A Rollicking Froth of a Musical: TAP Brings “Madame Sherry” to the Stage

Now that its copyright has expired, the 1910 rollicking froth of a musical Madame Sherry has been given new life by the talented co-artistic director James Valcq at Third Avenue Playhouse. Because the show now resides in the public domain, Valcq had the freedom to take scissors to talky dialog and outdated humor, to add songs, and occasionally to rewrite. The result is a vintage theater piece that has been successfully tweaked for contemporary tastes.

“Don’t look for any deep, hidden messages in Madame Sherry,” Valcq tells audiences in his director’s notes. “The only thing it teaches us is that music and laughter are often the best medicine.”

Adam Estes (Edward) and Kaleigh Rae Gamaché (Yvonne) fall in love in "Madame Sherry," running now through Sept. 3.

Adam Estes (Edward) and Kaleigh Rae Gamaché (Yvonne) fall in love in “Madame Sherry,” running now through Sept. 3. Photo by Ed DiMaio.

The plot relies heavily on light-hearted deceptions. Edward Sherry (Adam Estes), owner of a New York dance studio, has created a fictional family to not only earn the approval of his wealthy uncle (Drew Brhel) but funding from him as well. When the benefactor unexpectedly arrives, Edward quickly casts people about him in familial roles with predictably comic results. The humorous plot is thickened with the confusions of hidden and misdirected love relationships, all of which sort themselves out by the musical’s end, as the couples stand in line for the curtain call.

The performance is like a train leaving a station, as the first act begins slowly, the musical picking up steam as it moves into the second and third acts, and arriving at its destination with the audience reluctant to depart.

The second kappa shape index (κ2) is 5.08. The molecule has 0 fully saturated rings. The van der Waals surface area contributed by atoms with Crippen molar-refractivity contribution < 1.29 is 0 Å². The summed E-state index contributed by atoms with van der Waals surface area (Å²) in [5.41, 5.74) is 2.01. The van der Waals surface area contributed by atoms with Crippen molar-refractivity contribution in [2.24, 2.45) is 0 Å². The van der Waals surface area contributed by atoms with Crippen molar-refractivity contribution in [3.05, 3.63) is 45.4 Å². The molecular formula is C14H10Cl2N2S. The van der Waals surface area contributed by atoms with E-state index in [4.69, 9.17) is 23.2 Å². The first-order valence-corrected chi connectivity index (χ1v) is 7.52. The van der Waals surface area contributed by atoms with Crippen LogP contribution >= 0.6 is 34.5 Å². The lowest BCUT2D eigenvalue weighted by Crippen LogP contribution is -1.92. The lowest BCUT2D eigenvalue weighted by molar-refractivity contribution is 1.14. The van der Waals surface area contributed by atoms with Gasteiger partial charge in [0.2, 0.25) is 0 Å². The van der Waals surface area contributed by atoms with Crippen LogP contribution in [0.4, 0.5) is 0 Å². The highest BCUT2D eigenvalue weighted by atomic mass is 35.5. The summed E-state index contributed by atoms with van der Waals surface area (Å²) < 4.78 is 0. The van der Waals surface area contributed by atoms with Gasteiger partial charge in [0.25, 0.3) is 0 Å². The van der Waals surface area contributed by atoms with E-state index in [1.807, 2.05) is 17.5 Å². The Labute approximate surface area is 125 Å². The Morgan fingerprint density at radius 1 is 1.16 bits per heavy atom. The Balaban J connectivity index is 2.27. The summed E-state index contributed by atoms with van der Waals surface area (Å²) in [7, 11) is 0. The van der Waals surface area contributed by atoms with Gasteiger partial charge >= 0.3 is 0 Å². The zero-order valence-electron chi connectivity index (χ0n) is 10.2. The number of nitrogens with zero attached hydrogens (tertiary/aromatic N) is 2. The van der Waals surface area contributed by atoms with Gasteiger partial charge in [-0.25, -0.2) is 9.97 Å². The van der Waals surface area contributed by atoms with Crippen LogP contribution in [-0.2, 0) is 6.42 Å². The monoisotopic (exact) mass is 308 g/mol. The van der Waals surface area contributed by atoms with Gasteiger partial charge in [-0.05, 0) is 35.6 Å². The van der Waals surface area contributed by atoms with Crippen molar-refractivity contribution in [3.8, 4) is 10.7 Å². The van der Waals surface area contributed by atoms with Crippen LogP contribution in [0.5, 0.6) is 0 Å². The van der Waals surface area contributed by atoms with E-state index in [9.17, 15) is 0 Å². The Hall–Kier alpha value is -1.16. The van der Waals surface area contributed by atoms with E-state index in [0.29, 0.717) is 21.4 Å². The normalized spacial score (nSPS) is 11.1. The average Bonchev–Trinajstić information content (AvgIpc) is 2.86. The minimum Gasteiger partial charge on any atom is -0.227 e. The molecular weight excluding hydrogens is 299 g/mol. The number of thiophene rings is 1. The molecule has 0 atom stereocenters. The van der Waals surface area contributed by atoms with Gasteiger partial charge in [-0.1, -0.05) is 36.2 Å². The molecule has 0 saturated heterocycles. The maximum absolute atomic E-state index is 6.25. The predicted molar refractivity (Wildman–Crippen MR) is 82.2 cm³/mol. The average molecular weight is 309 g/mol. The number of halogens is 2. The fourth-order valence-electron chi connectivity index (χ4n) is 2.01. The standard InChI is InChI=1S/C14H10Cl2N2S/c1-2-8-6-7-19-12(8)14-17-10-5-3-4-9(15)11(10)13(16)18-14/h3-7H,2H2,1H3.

The strength of the show lies in the performances of the talented actors, here a cast of troopers whose acting is fittingly a tongue-in-cheek response to the conventions of those more innocent times during the early twentieth century. But the performers especially shine as belters and hoofers, bringing new life to old songs (some of them still familiar to audiences today: “Put Your Arms Around Me Honey” and “Oh! You Beautiful Doll”) and on occasion displaying flash footwork as dancers.

Especially impressive was the soaring operatic voice of Kaleigh Rae Gamaché. Her wide-eyed innocence as a convent girl sampling the sophistication of New York delighted the audience.

And the finale of Act II featured the entire company in a wonderful choral piece.

Anna Mae Beyer (Pepita), Debra Babich (Catherine), and Anna Cline (Lulu) set a trap for Drew Brhel (Theophilus Sherry) in "Madame Sherry."

Anna Mae Beyer (Pepita), Debra Babich (Catherine), and Anna Cline (Lulu) set a trap for Drew Brhel (Theophilus Sherry) in “Madame Sherry.” Photo by Ed DiMaio.

The tap dancing of Valcq as Phillippe the janitor, and of Debra Babich as his wife, was a highlight of the show.

One of the more comic roles was that of Pepita (Anna Mae Beyer), the jilted sweetheart of Leonardo Gomez (Ryan Patrick Shaw), the son of the president of Venezuela. With her bad-girl Carmen Miranda persona, she was continually an amusing physical presence, especially with her figure of speech mangling dialog.

In his notes, Valcq also explained that at the time Madame Sherry premiered, Vaudeville stars were often cast in musicals, their own routines interpolated into the score. In that spirit, “Ciribiribin” was added to Act III, sung by Gamaché and accompanied by Valcq on the concertina.

The costuming, especially of the female cast members, evoked the spirit of those times. The bare-bones set, limited by the space of the venue, was less satisfying. Pianist Jack Forbes Wilson ably accompanied vocalists for this musical journey into the past.

Madame Sherry plays through Sept. 3 at TAP with 7:30pm Wednesday through Saturday performances; 2pm Sunday matinees; and a 7:30pm Tuesday, Aug. 30 show. For information and tickets, visit or call 920.743.1760.

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